Monday started like any other day for the social media manager of Burger King. Then, their phone started to ring and emails flooded in by the hundreds. Burger King's account was taken over for more than a couple hours. Burger King's official Twitter account's name was changed to McDonald's. Then, the hacker sent out their first authorized tweet:
Just got sold to McDonald's because the Whopper flopped :( FREEDOM IS FAILURE. mcdonalds.com. In a hood near you. info.bk.com/press/sold-to/"
Burger King's twitter account remained in the hackers grasp for more than two hours. The account was officially suspended at 1:15 pm ET. Before the account was suspended, the hacker group sent out a flurry of offensive tweets that spread across Twitter and the Internet like a brushfire.
The perpetrator of the @BurgerKing account hijacking repeatedly called out @DFNCTSC, or the Defonic Team Screen Name Club, a group of hackers that broke into Paris Hilton’s Sidekick back in 2005 and released her racy photos onto the Web. One member of the group, a 17-year-old from Massachusetts, pled guilty to the hack in September 2005. (Digital Trends)"
At one point, the hackers asked users to “follow us” with links to massively popular Anonymous Twitter account @YourAnonNews. A later tweet from @YourAnonNews stated that “the King has been dethroned. (Digital Trends)."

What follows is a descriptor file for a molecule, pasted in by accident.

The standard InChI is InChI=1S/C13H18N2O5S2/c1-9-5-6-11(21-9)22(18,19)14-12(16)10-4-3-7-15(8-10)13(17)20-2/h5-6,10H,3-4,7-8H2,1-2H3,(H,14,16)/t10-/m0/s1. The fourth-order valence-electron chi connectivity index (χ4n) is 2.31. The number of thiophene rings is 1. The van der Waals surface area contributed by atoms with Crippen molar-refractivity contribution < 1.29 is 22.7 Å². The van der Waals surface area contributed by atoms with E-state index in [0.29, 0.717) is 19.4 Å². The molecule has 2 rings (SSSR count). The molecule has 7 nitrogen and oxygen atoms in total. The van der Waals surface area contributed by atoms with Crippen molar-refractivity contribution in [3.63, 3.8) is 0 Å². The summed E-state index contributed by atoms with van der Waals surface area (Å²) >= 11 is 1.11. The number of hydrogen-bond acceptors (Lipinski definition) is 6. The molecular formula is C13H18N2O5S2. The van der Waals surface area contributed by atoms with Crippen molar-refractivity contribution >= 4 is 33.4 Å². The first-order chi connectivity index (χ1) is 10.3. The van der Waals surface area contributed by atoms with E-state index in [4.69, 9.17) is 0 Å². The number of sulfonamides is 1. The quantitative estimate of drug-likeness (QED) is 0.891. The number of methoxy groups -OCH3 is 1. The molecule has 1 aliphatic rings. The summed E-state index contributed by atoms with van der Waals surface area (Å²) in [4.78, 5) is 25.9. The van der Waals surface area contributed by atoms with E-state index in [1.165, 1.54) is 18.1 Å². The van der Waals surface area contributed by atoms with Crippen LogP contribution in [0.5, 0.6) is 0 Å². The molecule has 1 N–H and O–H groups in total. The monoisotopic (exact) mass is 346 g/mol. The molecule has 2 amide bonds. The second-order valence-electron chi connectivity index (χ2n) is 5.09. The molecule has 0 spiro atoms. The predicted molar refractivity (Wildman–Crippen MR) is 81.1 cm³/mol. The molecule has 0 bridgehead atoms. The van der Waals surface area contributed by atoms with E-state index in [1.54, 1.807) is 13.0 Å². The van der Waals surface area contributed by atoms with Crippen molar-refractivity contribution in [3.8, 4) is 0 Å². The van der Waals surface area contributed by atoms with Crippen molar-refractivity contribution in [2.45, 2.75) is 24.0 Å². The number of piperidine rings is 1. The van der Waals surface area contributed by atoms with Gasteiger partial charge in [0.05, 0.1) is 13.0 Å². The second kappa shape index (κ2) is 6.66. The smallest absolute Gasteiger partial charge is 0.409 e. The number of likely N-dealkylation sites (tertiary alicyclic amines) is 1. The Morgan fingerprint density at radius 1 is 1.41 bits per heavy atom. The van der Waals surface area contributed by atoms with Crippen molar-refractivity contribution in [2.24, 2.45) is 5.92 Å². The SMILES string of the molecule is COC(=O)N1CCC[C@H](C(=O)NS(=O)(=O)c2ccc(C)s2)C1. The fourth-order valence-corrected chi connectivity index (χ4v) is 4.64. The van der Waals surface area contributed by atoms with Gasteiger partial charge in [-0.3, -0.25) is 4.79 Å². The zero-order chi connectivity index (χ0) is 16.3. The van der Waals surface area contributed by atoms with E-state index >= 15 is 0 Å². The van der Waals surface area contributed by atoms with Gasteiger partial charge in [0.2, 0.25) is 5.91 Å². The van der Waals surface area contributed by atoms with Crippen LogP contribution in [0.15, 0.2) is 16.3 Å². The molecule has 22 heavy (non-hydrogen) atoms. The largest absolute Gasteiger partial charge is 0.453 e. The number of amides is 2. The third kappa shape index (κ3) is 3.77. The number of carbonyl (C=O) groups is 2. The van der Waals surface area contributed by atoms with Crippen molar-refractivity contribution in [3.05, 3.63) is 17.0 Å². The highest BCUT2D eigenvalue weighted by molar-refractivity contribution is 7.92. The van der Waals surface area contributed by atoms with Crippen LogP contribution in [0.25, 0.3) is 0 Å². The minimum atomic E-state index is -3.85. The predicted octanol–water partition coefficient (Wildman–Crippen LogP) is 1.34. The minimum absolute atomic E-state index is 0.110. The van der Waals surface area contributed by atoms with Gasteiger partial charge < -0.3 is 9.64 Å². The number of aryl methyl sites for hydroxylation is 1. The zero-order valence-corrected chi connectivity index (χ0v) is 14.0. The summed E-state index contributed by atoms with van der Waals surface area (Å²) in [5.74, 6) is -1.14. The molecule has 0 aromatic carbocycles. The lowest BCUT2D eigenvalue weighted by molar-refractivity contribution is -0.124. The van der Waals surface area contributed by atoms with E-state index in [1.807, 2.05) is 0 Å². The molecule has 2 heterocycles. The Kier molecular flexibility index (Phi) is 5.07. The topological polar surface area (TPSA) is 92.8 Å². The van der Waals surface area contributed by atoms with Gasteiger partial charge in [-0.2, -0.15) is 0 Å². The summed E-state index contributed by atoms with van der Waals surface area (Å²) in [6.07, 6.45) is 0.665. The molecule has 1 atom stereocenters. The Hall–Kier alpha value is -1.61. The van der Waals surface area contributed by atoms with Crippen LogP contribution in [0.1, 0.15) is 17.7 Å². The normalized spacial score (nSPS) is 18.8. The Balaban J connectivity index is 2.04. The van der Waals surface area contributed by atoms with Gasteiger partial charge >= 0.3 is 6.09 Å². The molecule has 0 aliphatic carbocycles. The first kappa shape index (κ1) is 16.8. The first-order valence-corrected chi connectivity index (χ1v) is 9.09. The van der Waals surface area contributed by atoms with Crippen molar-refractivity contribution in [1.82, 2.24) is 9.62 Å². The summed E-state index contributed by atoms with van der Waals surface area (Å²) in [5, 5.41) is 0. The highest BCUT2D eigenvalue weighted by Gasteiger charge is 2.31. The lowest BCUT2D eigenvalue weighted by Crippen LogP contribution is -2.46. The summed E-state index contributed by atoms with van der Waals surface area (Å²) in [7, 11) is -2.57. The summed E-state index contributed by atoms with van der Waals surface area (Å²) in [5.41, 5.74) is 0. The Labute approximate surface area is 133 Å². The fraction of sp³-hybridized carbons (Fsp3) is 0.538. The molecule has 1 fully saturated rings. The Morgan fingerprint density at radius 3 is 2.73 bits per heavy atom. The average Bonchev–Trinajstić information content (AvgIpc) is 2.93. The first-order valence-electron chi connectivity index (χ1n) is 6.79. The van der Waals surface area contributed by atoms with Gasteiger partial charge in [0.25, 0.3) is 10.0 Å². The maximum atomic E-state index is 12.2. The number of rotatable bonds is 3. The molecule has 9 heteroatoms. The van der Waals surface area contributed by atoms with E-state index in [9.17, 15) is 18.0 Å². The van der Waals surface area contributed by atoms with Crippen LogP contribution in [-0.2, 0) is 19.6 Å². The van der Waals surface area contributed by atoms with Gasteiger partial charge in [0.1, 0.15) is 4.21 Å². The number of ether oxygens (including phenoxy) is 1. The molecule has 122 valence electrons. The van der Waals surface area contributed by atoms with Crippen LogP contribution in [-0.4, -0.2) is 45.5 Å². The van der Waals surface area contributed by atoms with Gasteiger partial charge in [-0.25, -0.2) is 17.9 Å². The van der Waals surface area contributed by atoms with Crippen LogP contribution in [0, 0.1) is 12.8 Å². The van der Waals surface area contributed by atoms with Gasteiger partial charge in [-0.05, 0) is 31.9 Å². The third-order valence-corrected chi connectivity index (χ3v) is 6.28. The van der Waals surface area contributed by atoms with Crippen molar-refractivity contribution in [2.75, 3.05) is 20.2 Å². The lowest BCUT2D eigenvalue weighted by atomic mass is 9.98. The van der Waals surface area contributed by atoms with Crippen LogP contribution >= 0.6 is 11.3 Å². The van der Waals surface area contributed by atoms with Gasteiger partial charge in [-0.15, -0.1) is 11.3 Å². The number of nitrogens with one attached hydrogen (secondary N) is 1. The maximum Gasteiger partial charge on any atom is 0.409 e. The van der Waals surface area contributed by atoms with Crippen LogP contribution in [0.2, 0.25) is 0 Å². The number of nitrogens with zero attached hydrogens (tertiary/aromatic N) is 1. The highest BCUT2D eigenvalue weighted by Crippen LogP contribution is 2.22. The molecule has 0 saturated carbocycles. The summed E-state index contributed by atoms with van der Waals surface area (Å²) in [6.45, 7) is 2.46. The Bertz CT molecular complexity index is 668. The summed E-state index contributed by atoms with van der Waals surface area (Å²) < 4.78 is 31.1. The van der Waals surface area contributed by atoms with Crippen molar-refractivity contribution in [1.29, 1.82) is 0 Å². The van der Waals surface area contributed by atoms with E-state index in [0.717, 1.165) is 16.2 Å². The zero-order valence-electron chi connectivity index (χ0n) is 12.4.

There has been no official announcement from Burger King directly or its PR company Coyne who may handle Burger King's official social media presence and press releases. McDonald's recently sent out a tweet that sympathized with their rival Burger King and confirmed they did not have anything to do with the recent hack on Burger King's Twitter account.
This continues a never ending string of hacks on major corporations across the Internet that has continued for weeks now. It has to make major companies and the world wonder if this is leading to some sort of larger attack against multiple companies to bring them to their knees? Or is it only coincidence with a dash of fun and games? All major corporations will be reevaluating their online websites and social media security policies to amp up awareness and close off any possible openings that could allow for another attack.